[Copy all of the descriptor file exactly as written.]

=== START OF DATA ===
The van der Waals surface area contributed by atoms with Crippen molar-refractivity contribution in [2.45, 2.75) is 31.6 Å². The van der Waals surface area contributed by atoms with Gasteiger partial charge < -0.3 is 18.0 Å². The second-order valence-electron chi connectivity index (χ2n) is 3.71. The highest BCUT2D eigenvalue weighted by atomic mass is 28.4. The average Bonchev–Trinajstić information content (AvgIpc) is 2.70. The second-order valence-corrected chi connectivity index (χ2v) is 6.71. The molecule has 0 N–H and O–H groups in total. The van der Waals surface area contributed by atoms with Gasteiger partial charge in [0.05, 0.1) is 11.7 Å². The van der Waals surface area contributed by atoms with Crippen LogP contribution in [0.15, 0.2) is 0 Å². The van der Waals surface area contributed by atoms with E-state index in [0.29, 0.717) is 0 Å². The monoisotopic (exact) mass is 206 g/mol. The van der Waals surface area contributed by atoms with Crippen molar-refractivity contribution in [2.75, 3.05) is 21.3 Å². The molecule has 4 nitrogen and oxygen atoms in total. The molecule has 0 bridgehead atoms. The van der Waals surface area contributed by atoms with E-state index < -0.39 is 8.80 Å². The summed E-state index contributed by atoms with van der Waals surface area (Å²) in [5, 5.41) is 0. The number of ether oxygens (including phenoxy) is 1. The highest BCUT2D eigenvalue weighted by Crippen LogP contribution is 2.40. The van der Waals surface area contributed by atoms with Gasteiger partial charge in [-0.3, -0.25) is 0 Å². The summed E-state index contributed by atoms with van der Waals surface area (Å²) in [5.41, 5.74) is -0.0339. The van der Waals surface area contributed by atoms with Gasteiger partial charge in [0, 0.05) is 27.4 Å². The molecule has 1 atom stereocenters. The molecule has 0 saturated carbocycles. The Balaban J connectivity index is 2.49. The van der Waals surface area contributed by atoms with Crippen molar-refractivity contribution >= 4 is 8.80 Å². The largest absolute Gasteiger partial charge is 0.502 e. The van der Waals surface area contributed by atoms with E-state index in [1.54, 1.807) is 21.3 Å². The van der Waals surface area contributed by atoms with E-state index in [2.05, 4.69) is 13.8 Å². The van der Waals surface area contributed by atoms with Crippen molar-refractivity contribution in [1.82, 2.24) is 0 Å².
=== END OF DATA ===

The van der Waals surface area contributed by atoms with Crippen molar-refractivity contribution in [2.45, 2.75) is 31.6 Å². The van der Waals surface area contributed by atoms with Gasteiger partial charge < -0.3 is 18.0 Å². The second-order valence-electron chi connectivity index (χ2n) is 3.71. The highest BCUT2D eigenvalue weighted by atomic mass is 28.4. The average Bonchev–Trinajstić information content (AvgIpc) is 2.70. The second-order valence-corrected chi connectivity index (χ2v) is 6.71. The molecule has 0 N–H and O–H groups in total. The van der Waals surface area contributed by atoms with Gasteiger partial charge in [0.05, 0.1) is 11.7 Å². The van der Waals surface area contributed by atoms with Crippen LogP contribution in [0.15, 0.2) is 0 Å². The van der Waals surface area contributed by atoms with E-state index in [0.29, 0.717) is 0 Å². The monoisotopic (exact) mass is 206 g/mol. The van der Waals surface area contributed by atoms with Crippen molar-refractivity contribution in [2.75, 3.05) is 21.3 Å². The molecule has 4 nitrogen and oxygen atoms in total. The molecule has 0 bridgehead atoms. The van der Waals surface area contributed by atoms with E-state index < -0.39 is 8.80 Å². The summed E-state index contributed by atoms with van der Waals surface area (Å²) in [5, 5.41) is 0. The number of ether oxygens (including phenoxy) is 1. The highest BCUT2D eigenvalue weighted by Crippen LogP contribution is 2.40. The van der Waals surface area contributed by atoms with Gasteiger partial charge in [-0.3, -0.25) is 0 Å². The summed E-state index contributed by atoms with van der Waals surface area (Å²) in [5.41, 5.74) is -0.0339. The van der Waals surface area contributed by atoms with Gasteiger partial charge in [0, 0.05) is 27.4 Å². The molecule has 1 atom stereocenters. The molecule has 0 saturated carbocycles. The Balaban J connectivity index is 2.49. The van der Waals surface area contributed by atoms with Crippen molar-refractivity contribution >= 4 is 8.80 Å². The largest absolute Gasteiger partial charge is 0.502 e. The van der Waals surface area contributed by atoms with E-state index in [1.54, 1.807) is 21.3 Å². The van der Waals surface area contributed by atoms with E-state index in [2.05, 4.69) is 13.8 Å². The van der Waals surface area contributed by atoms with Crippen molar-refractivity contribution in [1.82, 2.24) is 0 Å².